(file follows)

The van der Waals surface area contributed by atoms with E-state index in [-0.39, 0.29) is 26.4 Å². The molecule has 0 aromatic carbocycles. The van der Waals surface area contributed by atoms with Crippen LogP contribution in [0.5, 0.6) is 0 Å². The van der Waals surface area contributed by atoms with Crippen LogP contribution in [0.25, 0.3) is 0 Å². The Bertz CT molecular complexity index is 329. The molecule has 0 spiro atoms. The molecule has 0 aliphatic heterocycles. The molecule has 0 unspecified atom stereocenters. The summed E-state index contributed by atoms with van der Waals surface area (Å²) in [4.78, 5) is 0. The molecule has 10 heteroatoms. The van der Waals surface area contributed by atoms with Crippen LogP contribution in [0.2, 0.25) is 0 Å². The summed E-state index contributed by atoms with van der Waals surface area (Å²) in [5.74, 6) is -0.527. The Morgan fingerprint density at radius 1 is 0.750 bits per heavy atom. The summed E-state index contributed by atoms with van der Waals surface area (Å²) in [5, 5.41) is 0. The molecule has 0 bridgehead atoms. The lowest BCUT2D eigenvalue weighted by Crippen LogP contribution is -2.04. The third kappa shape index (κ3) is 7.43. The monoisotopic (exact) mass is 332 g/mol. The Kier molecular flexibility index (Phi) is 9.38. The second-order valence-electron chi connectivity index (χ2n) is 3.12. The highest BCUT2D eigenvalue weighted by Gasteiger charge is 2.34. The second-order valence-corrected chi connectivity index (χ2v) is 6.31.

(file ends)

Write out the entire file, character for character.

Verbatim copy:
The van der Waals surface area contributed by atoms with E-state index in [-0.39, 0.29) is 26.4 Å². The molecule has 0 aromatic carbocycles. The van der Waals surface area contributed by atoms with Crippen LogP contribution in [0.5, 0.6) is 0 Å². The van der Waals surface area contributed by atoms with Crippen LogP contribution in [0.25, 0.3) is 0 Å². The Bertz CT molecular complexity index is 329. The molecule has 0 spiro atoms. The molecule has 0 aliphatic heterocycles. The molecule has 0 unspecified atom stereocenters. The summed E-state index contributed by atoms with van der Waals surface area (Å²) in [4.78, 5) is 0. The molecule has 10 heteroatoms. The van der Waals surface area contributed by atoms with Crippen LogP contribution in [0.2, 0.25) is 0 Å². The summed E-state index contributed by atoms with van der Waals surface area (Å²) in [5.74, 6) is -0.527. The Morgan fingerprint density at radius 1 is 0.750 bits per heavy atom. The summed E-state index contributed by atoms with van der Waals surface area (Å²) in [5, 5.41) is 0. The molecule has 0 bridgehead atoms. The lowest BCUT2D eigenvalue weighted by Crippen LogP contribution is -2.04. The third kappa shape index (κ3) is 7.43. The monoisotopic (exact) mass is 332 g/mol. The Kier molecular flexibility index (Phi) is 9.38. The second-order valence-electron chi connectivity index (χ2n) is 3.12. The highest BCUT2D eigenvalue weighted by Gasteiger charge is 2.34. The second-order valence-corrected chi connectivity index (χ2v) is 6.31.